|Page 2 of 3 < >|
Advocates Sue Yahoo In Chinese Torture Case
"The Yahoo company didn't even say 'sorry,' " she said. "They think they haven't done anything wrong."
There were hopes in China that President Hu Jintao would loosen strict controls over the flow of information, but the opposite has happened. The Internet is heavily censored. Across the country, Internet cafes are being shuttered. Last month, Caijing, a business magazine, was pulled off newsstands because it contained information about a sensitive private-property law.
Yahoo isn't the only American technology company that has made compromises to operate in China. Cisco has supplied routers that allow the government to divert Internet traffic away from references to the Tiananmen Square massacre. Microsoft's blog service has filtered words such as democracy, and Google's search engine has blocked sites flagged by the government.
In recent years, activists working with overseas plaintiffs have sued roughly two dozen businesses under the Alien Tort Claims Act, which the activists say grants jurisdiction to American courts over acts abroad that violate international norms. Written by the Founding Fathers in 1789 for a different purpose, the law was rarely invoked until the 1980s.
In 2004, Unocal, an energy company, paid an undisclosed sum to settle a suit that accused it of complicity in human rights abuses during construction of a gas pipeline in Burma. Several U.S. companies are being targeted for activities under the old apartheid regime in South Africa.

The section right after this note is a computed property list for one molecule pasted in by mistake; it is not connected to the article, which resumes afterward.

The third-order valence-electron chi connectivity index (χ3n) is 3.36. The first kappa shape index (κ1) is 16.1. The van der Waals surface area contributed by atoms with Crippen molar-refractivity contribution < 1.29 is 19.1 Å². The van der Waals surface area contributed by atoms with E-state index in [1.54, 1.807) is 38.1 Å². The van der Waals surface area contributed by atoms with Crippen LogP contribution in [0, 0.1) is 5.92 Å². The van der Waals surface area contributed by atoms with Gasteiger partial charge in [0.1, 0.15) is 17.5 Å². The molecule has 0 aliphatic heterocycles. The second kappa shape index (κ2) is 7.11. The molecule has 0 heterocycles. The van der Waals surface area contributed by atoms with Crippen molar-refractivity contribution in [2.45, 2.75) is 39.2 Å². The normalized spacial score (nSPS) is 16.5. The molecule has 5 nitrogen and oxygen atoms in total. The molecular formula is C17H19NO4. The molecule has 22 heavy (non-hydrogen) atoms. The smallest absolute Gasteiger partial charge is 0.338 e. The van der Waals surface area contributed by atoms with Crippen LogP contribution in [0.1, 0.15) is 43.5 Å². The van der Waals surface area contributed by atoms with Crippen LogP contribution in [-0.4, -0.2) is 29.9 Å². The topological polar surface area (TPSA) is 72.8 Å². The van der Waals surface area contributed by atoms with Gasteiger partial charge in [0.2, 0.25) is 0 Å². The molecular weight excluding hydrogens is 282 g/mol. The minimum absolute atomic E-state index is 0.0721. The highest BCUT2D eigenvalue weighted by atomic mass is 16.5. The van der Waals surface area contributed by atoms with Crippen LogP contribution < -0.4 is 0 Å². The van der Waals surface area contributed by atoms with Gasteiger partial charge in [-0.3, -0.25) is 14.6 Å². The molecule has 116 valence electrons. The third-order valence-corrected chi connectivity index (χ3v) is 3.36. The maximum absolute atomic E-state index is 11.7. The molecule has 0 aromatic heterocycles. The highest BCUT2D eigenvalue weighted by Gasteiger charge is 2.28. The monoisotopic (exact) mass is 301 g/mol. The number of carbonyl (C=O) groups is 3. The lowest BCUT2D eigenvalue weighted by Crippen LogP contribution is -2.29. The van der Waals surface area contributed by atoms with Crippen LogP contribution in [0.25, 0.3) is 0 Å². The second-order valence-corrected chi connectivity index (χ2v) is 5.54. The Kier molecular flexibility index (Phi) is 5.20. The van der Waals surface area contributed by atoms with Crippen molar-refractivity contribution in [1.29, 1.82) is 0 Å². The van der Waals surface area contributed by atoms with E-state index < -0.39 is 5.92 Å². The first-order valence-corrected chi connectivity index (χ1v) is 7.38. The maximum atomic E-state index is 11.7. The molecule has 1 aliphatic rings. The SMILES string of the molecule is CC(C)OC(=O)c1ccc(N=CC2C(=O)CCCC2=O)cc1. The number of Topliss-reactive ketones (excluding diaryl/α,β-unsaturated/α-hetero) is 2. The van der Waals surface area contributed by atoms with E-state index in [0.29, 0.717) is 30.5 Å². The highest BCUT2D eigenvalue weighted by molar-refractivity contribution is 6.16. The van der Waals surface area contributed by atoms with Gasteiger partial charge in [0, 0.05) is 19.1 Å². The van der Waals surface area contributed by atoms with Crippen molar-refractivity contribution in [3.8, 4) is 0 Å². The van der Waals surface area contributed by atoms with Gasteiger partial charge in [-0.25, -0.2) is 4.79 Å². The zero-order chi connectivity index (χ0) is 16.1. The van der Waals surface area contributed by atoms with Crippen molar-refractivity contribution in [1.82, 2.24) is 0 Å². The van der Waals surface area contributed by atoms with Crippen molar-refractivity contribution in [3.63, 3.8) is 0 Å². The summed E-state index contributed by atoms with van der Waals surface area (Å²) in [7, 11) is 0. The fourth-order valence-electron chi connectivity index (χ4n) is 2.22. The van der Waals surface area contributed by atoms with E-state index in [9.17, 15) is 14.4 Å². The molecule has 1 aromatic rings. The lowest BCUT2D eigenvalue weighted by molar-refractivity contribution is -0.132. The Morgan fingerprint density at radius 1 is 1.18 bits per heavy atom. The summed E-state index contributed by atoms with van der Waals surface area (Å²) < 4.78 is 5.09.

"The law says you can't just close your eyes" and claim you didn't know what might happen, said Beth Stephens, a professor at Rutgers University who specializes in human rights law. "You're negligent if you should have known."
U.S. companies have called such suits a threat to their ability to do business abroad.
The courts have not set a standard on how involved in abuses a corporation has to be before it can be found liable. The State and Justice departments under the Bush administration have argued for a narrow standard of liability, Stephens said, contending that a broad interpretation "endangers our economic relations with foreign countries."
Hurst Hannum, a professor of law at Hong Kong University, said such suits also put companies in the position of being accused of complicity even when their connection to the abuses is tenuous.
"One way to look at it is to imagine that this was the United States and the request was of Yahoo [for the name] of a terrorist suspect who was using the Internet," he said. "What would Yahoo be expected to do? I think they would be expected to comply."
Even so, others contend, what Yahoo did violates human rights.
"There's a concern that media companies in China are sacrificing free-press issues to benefit the business end of their companies," said Doreen Weisenhaus, director of the Media Law Project at the University of Hong Kong.